6. Edit the reference line at -1.96 (NOTE: You will not have a second reference line for a one tail test).
1. Under text, change the text to "Critical Value z=-1.96"
2. Under alignment, set the text angle to 90 degrees, choose a custom position and make it "Below, to the right
7. Edit the title and change the font to Arial and the font size to 20 points.
7. At this point, we are ready to start adding things to the graph, rather than just changing what is there. There is a graph annotation toolbar that is active while you're editing a graph. If the toolbar does not appear on your screen, then go to Tools / Toolbars / Graph Annotation Tools and turn it on. Until this point, we have been using the Select Mode (the arrow), but now we're going into insert Text (the T) or a Lines (the line). Click on the appropriate mode to insert the right object. Here are generic instructions for each type of object.
• Inserting Text
1. Click the T from the graph annotation toolbar
2. Click on the graph where you would like the upper left corner of the text to be (this can be changed later)
3. Type the text
4. Click OK
5. After the text is on the screen, you can edit it, change the font (to Arial), color, or size. You can also drag it to a new location on the screen since it is very unlikely that you will get it where you want it the first time
6. Fine control over the position of the text can be obtained by using the arrow keys or shift arrow (for medium control).
• Inserting Lines
1. Click on the Line on the graph annotation toolbar
2. Click (and hold) the left mouse button where you would like the line to start
3. Drag the mouse to where you would like the line to end. You can force a horizontal, vertical, or diagonal (45 degree) line by holding the shift key down while dragging. Let up on the mouse button when you reach the destination.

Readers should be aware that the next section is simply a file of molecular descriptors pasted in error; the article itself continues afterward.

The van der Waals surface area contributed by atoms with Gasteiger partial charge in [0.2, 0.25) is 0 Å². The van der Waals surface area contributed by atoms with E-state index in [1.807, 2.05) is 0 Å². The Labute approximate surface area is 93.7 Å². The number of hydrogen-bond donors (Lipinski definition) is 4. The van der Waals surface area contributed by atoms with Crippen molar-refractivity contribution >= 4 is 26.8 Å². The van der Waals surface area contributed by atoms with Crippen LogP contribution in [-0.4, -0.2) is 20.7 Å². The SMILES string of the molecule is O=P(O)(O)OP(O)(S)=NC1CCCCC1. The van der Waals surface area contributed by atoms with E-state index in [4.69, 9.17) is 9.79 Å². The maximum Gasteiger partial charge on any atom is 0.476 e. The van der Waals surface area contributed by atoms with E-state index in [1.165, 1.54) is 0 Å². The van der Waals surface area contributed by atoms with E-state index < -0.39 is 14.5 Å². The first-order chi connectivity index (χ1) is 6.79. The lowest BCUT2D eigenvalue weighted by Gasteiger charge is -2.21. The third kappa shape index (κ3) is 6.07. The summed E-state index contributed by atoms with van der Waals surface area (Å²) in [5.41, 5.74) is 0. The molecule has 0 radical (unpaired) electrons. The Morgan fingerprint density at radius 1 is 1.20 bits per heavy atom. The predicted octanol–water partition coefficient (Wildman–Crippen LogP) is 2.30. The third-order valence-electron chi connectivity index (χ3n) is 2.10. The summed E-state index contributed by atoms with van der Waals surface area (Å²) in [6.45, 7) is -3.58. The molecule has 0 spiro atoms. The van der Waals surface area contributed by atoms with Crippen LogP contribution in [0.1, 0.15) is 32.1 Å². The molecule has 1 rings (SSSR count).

4. If you don't get the line exactly where you want it, you can drag the line once it's on the screen. You can lengthen the lines by draging the ends, but be careful because the shift key doesn't keep it horizontal or vertical when at this point.
5. You can then edit the line to change the type, color, or size, or add arrows
6. Fine control over the position of the line can be obtained by using the arrow keys or shift arrow (for medium control).
8. Insert the horizontal lines for the areas. You will need three of them, one for the left portion, one for the middle, and one for the right. For each line, do the following.
1. Change the style to small dashes, the color to dark green, the thickness to 2 and add arrows where appropriate.
2. Use the mouse or arrow keys to carefully align the lines with each other
9. Insert the labels for "Critical Region", "Non-Critical Region", "Retain Ho", and "Reject Ho". There is not an easy way to put in an H0, so just use a lowercase O so it is close.
1. Change the font to Arial
2. Change the font size to 14.
10. The labels for the areas require changing fonts and your output won't look exactly like mine because I made it much harder than it needs to be.
1. Insert text that says "1-a=0.95" and "a/2=0.25". That is, use the a instead of an alpha.
2. Then edit the text and set the font to Symbol and make the size 12.
11. Don't close your graph out. Make sure you save it as part of your project. But when you're all done, copy and paste it into Word.
12. Now repeat the same thing for the left and right tailed hypothesis tests. Remember that you will only have one critical value for those and it won't be at ±1.96 any more.